Vivian Howard has a vision for rural North Carolina. It’s one of small towns bursting with opportunity and a self-sustaining creative economy that builds on and leans into the agricultural traditions of the region.
She’s concocted that vision in the kitchen of her nationally acclaimed Kinston restaurant Chef and the Farmer and delivered it through her hit, James Beard Award-winning television show A Chef’s Life, that enters its fourth season this week. She’ll be dishing out the latest iteration of that vision next month through her highly anticipated inaugural cookbook, Deep Run Roots.
“This is a Southern cookbook, but not one that treats the South like a homogenous region where everybody eats the same kind of fried chicken, ribs, shrimp and grits, collard greens, or gumbo,” says Vivian. “Instead, I interpret Southern cooking the way we’ve long understood French, Italian, and Chinese food: as a complex cuisine with abundant variation shaped by terrain, climate, and people… Eastern North Carolina is my Tuscany, my Szechuan, my Provence.”
Adding to the anticipation, Vivian announced yesterday that folks will have both the opportunity to cook her recipes and taste them too. As she travels the South unveiling Deep Run Roots, she’ll be dishing out a sampling of her corner of the South… from a brand new food truck.
The food truck, covered with images of Eastern North Carolina staples like muscadine grapes, collards, turnips and, of course, the Chef, made its first public appearance yesterday at the Lenoir County Farmers’ Market. Several dozen Kinstonians gathered there for a “Surprise Event” to get a taste of Vivian’s latest project.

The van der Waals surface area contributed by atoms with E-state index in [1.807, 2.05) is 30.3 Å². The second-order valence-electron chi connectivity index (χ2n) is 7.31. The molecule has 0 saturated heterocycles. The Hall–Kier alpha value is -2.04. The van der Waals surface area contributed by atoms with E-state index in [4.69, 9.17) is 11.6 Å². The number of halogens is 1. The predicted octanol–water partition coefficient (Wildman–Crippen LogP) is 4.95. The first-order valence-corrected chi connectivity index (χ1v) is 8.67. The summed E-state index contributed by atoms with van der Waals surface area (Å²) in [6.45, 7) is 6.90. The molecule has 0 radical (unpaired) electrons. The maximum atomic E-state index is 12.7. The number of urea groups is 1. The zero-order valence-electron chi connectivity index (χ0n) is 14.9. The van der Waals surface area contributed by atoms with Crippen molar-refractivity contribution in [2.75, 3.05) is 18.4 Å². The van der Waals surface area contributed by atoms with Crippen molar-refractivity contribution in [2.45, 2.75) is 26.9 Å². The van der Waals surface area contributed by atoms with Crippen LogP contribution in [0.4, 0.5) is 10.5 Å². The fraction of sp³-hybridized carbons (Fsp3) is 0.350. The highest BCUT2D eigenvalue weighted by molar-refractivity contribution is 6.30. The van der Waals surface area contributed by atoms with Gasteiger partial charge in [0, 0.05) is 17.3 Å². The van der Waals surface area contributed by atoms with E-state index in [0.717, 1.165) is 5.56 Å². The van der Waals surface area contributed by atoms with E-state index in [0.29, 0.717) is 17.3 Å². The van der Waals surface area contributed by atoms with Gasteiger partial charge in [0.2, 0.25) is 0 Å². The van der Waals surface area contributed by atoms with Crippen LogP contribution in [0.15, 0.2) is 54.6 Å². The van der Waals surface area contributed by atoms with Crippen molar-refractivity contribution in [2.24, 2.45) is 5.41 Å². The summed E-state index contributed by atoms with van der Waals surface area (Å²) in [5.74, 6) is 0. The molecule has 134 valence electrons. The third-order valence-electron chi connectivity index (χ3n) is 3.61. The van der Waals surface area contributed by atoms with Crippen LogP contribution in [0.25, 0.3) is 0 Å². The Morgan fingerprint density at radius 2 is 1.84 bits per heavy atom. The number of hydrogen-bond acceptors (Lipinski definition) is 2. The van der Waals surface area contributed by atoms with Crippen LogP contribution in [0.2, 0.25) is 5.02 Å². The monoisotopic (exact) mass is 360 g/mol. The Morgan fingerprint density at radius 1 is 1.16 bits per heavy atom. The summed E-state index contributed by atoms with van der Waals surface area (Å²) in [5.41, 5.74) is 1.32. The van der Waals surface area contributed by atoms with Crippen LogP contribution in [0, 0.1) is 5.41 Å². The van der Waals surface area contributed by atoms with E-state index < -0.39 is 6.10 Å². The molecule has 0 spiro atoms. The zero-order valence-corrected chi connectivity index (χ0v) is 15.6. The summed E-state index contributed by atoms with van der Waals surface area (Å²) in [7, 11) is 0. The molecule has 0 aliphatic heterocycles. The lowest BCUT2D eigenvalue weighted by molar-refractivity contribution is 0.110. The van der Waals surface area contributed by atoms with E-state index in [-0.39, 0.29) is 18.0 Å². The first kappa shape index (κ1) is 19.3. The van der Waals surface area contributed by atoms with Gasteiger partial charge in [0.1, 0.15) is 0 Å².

A $10 donation to the farmers market landed hungry visitors one of three Eastern North Carolina classics straight from the food truck window: Scarlett’s Chicken and Rice, Shrimp Stew with Poached Eggs, or Vivian’s signature Tom Thumb. At the beginning of October, Vivian will take those dishes, and the big truck, on the road for fans.
“The whole idea is to share Eastern North Carolina specialties with the rest of the South,” says Howard. “We’ve been working on it for months. It’s exciting.”
During the nine-week book tour, the truck will visit over 20 cities from Oxford to Nashville to Chicago. At each stop, Vivian will dish out one of the three entrees served yesterday, a dessert — warm banana pudding, pecan pie or a Pepsi and peanut ice cream float — and a set of hor d'oeuvres that include baked pimento cheese grits with corn bread chips, watermelon rind pickles wrapped in bacon, and the Deep Run Roll, a creative take on the banana-mayonnaise sandwich, or what Vivian calls the “peanut butter and jelly of my youth.” The treat will be comprised of bananas rolled in flattened white bread smeared with Duke’s Mayonnaise and sliced like sushi.
Before the truck opened for business yesterday, Ben Knight presented a $9,500 check to Pat Jenkins, Manager of the Lenoir County Farmers’ Market. The couple donated the proceeds of the Chef and the Farmer’s recent 10th Anniversary celebration, and it will be used to support the market’s most recent effort to build a licensed kitchen, a project Vivian and Ben are eager to support.
“We have a dream of having an inspected kitchen over there,” says Pat. “We want to teach people how to cook in a healthy manner.”
The local community college and hospital will be able to use the future kitchen for food demonstrations and workshops. Food purveyors will be able to rent it to prepare sellable cakes and packaged edible goods, and community members will be able to rent the building for events. The extension office that manages the market plans to use the building to teach people how to preserve food.
“[We want to] make sure we have an inspected place to teach people to preserve the bounty that we have here in the summertime,” says Pat. “This is near and dear to Vivian’s heart.”
This food-truck-book-tour is an unprecedented move that bodes well for one of the South’s most important chefs. As her vision for rural North Carolina takes shape in Kinston, Vivian’s redefining what it means to be a modern chef. Her commitment to creating beautiful, artful food goes hand-and-hand with her advocacy for the local economy in her home community.
Here’s to hoping that people will like how all that tastes on the road.
Want to check out the food truck? Check here to see when Chef Vivian comes to a town near you.